Harm Reduction for Families and Caregivers

HealthLinkBC File Number: 
102b
Last Updated: 
May 2015

What is harm reduction?

Harm reduction includes policies, programs and practices that aim to keep people safe and to reduce deaths, disease and injuries from high-risk behaviour, especially related to psychoactive substance use. Harm reduction recognizes that the high risk behaviour may continue despite the risks.

Harm reduction involves a range of support services and strategies to enhance the knowledge, skills, resources, and supports for individuals, families and communities to be safer and healthier.

How can I reduce harm?

There are many ways that you can reduce harm.

  • Wash your hands to reduce the spread of germs and disease.
  • Brush your teeth to reduce dental decay.
  • Use seat belts and approved child car seats to reduce serious injury or death.
  • Wear a helmet, knee, elbow, and wrist pads during sports activities to reduce serious head and body injuries.
  • If you smoke, do so outside of your home to prevent exposing your family to second-hand smoke.
  • If you plan to drink alcohol, designate a driver to prevent accidents and injuries.

How can parents, caregivers and communities reduce harm?

A strong community is the result of healthy individuals and families. Together we can all make a difference.

  • Support school-based education programs on tobacco, alcohol and other drugs that offer children clear, accurate information about the harms and benefits of substance use and the skills to make safe, healthy choices throughout their lives.
  • Support and assist with programs that engage children in activities such as sports, art, dance, music, special interest clubs and hobbies. These activities help children develop self-respect, confidence and positive relationships with their families, culture and community, and a sense of belonging, pride and tradition.
  • Provide children with the information and skills to stay safe, including teaching them what to do when they cross the street, if they are approached by a stranger, or if they find a needle.

What are the benefits of harm reduction related to substance use?

Harm reduction can have many benefits for people who use substances, their families and their communities. Research shows harm reduction activities can help in a number of ways. They can:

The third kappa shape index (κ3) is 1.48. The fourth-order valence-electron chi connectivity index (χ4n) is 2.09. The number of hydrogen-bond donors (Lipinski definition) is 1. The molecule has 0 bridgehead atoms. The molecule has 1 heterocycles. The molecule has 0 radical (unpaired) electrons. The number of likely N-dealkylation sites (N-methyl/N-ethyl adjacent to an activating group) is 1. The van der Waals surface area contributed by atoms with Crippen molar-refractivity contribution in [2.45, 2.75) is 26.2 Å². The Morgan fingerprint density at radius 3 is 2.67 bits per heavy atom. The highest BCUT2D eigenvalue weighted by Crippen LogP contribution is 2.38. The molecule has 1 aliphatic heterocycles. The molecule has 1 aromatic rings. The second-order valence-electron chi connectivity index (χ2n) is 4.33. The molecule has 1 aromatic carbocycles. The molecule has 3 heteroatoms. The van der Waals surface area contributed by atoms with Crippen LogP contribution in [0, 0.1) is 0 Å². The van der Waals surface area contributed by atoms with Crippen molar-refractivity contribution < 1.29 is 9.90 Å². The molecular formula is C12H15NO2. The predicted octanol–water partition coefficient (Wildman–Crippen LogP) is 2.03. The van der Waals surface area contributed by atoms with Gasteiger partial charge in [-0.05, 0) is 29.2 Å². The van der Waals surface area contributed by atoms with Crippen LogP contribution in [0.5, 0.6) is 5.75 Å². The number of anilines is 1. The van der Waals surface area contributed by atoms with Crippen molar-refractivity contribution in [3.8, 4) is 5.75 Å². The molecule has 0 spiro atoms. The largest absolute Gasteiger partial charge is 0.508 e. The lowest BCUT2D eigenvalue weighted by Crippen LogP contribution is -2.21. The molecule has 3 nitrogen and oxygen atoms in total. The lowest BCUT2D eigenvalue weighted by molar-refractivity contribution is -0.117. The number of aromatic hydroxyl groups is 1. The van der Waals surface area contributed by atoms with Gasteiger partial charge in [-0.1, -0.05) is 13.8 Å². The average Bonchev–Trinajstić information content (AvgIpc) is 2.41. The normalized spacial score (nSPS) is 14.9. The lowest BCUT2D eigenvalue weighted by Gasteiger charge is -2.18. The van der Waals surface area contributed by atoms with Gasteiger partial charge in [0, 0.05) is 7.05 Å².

• Reduce hepatitis and HIV.
  • Reduce overdose deaths and other early deaths among people who use substances.
  • Reduce injection substance use and the frequency of injecting.
  • Reduce the number of used needles and other drug equipment found in public.
  • Reduce the sharing of needles and other substance use equipment.
  • Reduce crime and increase employment among people who use substances.
  • Educate about safer injecting and smoking and reduce the frequency of use.
  • Educate about safer sex and sexual health, and increase condom use.
  • Increase referrals to treatment programs and health and social services.

What services are available for people who use substances?

A range of services is available to prevent harms from substance use. Some examples include:

  • Needle distribution/recovery programs that distribute sterile needles and other harm reduction supplies, recover used needles and other supplies, and provide information and containers for their safe disposal.
  • Substitution therapies that substitute illegal heroin with legal, non-injection methadone or other prescribed opioids.
  • Take home naloxone program that provides an antidote to opioids to reverse an overdose thereby preventing brain injury, due to depressed breathing, and death.
  • Supervised consumption facilities that help prevent overdose deaths and other harms by providing a safer, supervised environment for people using substances.
  • Outreach and education services that make contact with people who use substances to encourage safer behavior.
  • Peer support programs that are groups run and attended by people who use substances to improve their quality of life and to address gaps in services.
  • Impaired driving prevention campaigns that create awareness of the risks of driving under the influence of alcohol and other legal or illegal substances.

For More Information

See the following HealthLinkBC Files:

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Is it an emergency?

If you or someone in your care has chest pains, difficulty breathing, or severe bleeding, it could be a life-threatening emergency. Call 9-1-1 or the local emergency number immediately.
If you are concerned about a possible poisoning or exposure to a toxic substance, call Poison Control now at 1-800-567-8911.

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